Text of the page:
Ken Hughes*, a scholar at the University of Virginia's Miller Center, expanded the Watergate story in the opposite chronological direction, all the way back to the 1968 election. After his election, Nixon created his infamous Plumbers, an unconstitutional secret police unit operating out of the White House, for the bizarre purpose of breaking into the Brookings Institution and stealing a report on the 1968 bombing halt. Why did Nixon take the enormous risk of committing a felony? Hughes argued that Nixon wanted to get his hands on all the intelligence collected in the closing days of the Johnson administration about the Chennault affair, a successful Republican attempt to sabotage the Vietnam peace talks that Johnson's bombing halt made possible. (Hughes has told the story of Chennault Affair and Watergate here on HNN.)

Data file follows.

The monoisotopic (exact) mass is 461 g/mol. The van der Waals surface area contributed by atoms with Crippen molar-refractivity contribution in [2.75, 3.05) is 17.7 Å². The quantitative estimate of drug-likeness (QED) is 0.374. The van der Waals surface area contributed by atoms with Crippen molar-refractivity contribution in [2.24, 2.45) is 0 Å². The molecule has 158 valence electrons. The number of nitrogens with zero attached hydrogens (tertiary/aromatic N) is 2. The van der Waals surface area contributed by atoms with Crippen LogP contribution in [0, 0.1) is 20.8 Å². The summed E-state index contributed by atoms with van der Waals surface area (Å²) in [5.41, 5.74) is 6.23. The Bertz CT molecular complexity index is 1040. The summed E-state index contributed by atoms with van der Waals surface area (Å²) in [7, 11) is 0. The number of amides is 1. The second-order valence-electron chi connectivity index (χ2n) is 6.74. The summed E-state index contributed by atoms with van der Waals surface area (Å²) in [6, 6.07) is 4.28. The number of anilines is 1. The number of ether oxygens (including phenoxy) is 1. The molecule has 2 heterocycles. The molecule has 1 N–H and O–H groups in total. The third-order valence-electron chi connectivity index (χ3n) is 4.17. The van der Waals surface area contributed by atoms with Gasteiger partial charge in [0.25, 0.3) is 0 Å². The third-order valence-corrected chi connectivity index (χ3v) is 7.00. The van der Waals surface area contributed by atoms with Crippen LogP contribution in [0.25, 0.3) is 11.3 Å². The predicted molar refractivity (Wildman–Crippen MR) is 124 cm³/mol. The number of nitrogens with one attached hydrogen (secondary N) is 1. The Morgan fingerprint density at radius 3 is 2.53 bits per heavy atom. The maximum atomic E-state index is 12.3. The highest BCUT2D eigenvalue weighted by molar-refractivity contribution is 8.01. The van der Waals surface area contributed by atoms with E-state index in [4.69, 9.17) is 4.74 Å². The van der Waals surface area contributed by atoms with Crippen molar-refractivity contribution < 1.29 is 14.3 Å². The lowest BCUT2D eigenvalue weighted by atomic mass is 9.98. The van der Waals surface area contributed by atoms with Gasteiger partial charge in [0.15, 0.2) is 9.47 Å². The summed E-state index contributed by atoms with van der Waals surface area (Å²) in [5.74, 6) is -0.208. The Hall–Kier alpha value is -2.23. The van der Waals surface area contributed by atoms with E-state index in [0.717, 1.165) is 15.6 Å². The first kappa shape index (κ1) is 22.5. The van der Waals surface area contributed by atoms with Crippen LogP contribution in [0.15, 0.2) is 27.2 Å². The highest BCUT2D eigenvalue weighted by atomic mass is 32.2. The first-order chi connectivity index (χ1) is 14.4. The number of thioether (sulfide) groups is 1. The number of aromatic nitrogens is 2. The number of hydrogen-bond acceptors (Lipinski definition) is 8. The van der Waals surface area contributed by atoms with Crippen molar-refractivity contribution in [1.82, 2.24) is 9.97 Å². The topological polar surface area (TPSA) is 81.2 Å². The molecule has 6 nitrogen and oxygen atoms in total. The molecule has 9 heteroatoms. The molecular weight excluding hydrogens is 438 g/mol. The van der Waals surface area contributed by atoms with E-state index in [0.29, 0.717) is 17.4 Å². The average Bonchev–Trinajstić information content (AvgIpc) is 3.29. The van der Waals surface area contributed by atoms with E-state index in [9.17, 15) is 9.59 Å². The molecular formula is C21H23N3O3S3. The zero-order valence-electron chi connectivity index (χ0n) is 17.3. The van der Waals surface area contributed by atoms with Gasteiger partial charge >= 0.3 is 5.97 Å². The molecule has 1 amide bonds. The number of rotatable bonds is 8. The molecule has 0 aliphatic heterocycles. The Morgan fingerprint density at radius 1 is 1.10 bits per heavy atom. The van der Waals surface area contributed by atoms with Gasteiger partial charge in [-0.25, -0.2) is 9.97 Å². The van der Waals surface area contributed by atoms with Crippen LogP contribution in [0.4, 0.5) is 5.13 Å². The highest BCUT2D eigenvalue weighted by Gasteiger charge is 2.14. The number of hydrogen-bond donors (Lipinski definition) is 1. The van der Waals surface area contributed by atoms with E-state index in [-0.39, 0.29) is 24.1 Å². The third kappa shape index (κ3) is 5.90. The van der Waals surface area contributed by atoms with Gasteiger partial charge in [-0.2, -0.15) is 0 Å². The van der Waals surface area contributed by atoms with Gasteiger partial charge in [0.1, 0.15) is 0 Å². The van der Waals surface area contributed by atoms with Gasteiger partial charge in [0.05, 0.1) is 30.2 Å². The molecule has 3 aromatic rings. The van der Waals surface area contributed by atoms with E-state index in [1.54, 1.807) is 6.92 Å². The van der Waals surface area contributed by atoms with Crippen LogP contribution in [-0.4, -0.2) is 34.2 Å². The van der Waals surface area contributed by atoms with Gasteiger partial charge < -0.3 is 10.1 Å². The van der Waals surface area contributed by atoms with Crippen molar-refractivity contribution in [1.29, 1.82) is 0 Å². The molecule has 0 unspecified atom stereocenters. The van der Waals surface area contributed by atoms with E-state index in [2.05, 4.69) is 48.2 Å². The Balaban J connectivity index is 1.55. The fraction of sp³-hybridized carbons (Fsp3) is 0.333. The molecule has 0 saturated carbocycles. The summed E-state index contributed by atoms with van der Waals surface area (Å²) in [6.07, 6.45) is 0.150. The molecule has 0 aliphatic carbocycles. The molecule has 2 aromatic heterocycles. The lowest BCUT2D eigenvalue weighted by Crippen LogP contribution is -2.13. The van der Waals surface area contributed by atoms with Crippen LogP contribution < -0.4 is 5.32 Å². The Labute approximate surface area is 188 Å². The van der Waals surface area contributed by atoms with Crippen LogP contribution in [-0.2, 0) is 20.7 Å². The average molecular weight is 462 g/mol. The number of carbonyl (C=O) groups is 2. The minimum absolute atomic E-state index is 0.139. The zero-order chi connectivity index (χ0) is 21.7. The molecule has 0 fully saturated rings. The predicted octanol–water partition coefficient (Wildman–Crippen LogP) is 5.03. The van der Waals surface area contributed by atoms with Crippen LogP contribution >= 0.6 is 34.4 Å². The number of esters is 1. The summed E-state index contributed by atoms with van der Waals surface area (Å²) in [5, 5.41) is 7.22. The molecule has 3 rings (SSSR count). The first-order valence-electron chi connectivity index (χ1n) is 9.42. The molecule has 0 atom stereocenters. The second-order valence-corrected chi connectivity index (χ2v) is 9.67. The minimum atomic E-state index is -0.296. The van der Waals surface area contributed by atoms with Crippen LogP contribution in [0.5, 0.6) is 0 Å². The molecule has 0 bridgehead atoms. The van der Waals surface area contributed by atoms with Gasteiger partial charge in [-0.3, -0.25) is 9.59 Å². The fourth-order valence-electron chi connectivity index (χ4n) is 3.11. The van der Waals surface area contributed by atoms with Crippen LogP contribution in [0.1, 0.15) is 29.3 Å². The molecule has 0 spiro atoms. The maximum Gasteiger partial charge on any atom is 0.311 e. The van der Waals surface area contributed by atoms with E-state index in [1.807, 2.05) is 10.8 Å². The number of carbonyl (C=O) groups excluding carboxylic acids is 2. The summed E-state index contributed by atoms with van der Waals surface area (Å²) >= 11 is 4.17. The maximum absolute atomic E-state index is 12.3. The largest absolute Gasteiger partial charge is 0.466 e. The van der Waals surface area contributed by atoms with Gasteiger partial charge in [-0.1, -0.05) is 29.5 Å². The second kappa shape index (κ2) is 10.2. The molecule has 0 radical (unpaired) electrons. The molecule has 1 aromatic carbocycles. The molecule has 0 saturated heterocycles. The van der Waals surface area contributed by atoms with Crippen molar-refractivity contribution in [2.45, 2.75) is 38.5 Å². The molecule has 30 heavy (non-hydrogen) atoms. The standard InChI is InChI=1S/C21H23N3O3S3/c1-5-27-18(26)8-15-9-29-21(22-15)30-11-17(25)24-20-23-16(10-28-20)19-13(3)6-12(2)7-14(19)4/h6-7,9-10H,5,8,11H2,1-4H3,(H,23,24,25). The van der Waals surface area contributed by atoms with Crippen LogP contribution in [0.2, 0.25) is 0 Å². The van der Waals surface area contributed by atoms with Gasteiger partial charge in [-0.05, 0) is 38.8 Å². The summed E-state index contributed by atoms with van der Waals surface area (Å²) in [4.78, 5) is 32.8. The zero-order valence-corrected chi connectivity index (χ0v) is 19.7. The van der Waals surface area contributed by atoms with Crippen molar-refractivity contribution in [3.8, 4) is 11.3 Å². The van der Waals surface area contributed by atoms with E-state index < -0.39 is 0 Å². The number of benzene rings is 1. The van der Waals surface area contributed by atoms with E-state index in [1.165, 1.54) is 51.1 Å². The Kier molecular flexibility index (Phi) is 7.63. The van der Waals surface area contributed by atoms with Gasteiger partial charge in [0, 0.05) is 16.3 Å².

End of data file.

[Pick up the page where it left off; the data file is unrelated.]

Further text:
Katherine A. Scott of the U.S. Senate Historical Office urged greater attention to the roles that congressional investigations and the constitutional issue of executive-legislative relations played in Watergate. Sam Ervin, the North Carolina Democrat chosen to lead the Senate Watergate Committee, was not just a safe political choice for the job as a conservative Democrat who voted with Nixon most of the time. Ervin had also been at the forefront of Senate investigations into surveillance, First Amendment issues, warrantless wiretaps and executive privilege, Scott said. All these issues bore on the relative power of the executive and congressional branches -- and all came dramatically to the fore during the congressional investigations of the Nixon administration. Watergate emerged as the perfect example of what happens if Congress doesn’t do its job.